A 1993 New Yorker profile described him as so enraptured with his new Apple PowerBook laptop that he ignored what went on around him in corporate meetings while tapping at its keys, like a modern BlackBerry addict. (Though it also revealed that he hired a tutor to learn how to use it.)
One hallmark of the early adopter is a short attention span -- his attic typically looks like a museum of outdated technology. One might think of IAC as an attic filled with dot-coms. Diller acquires cutting-edge businesses, such as Expedia, Home Shopping Network, Ticketmaster and LendingTree, then spins them off when they fail to perform as expected, or they get old, or a deal comes knocking. That often makes it look as though what's left is just what can't be unloaded.
Indeed, for all the apercus Diller emits about technology and interactivity and new media versus old media, his deal making is what makes him a favorite of Wall Street players and ensures that he need never lunch alone at the annual Allen & Co. media moguls' convention in Sun Valley, Idaho. Wall Street doesn't care so much about new technology, but it loves deals.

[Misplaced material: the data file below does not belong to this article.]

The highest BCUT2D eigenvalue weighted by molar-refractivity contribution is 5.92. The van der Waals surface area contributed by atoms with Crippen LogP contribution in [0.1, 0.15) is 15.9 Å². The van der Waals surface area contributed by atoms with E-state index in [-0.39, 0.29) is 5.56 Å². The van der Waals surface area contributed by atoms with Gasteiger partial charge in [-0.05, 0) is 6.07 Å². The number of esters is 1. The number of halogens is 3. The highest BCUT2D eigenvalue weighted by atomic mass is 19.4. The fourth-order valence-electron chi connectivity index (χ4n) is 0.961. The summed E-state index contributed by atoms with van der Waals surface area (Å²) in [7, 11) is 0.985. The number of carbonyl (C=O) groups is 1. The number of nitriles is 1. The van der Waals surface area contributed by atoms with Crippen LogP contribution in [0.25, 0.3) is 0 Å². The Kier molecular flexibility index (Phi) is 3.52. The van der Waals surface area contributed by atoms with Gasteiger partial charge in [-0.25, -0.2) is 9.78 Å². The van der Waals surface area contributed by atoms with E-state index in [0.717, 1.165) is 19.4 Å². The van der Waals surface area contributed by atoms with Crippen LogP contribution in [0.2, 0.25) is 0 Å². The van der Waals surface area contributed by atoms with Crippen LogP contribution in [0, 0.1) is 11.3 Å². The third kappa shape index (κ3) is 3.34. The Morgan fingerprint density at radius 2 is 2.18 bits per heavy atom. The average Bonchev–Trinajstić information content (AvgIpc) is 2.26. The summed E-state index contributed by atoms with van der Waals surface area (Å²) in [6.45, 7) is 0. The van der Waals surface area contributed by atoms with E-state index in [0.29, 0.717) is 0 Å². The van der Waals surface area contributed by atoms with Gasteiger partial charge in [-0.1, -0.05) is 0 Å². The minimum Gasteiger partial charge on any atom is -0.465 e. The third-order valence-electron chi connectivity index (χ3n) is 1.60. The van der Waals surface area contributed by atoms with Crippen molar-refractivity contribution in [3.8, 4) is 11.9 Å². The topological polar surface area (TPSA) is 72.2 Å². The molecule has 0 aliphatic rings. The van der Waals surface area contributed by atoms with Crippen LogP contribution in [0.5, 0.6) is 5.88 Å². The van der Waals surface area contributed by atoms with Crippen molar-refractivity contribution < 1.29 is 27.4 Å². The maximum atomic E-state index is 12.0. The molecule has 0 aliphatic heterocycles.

Consider the multiple spinoff he executed last year. Every share of IAC was converted into a one-fifth share in each of three new companies -- Ticketmaster, Home Shopping Network, and Interval Leisure Group (a marketer of vacation time shares) -- plus one-thirtieth of a share in Lending Tree and a half-share in the stump of IAC. From Wall Street's standpoint, the deal looked like this: fees, fees, fees, fees, and fees.
The deal also provoked John Malone, a cable mogul and a big IAC shareholder who thought he was getting chiseled, to sue. That added the litigation bar to the transaction's fan base. (Fees!) The court eventually ruled in Diller's favor.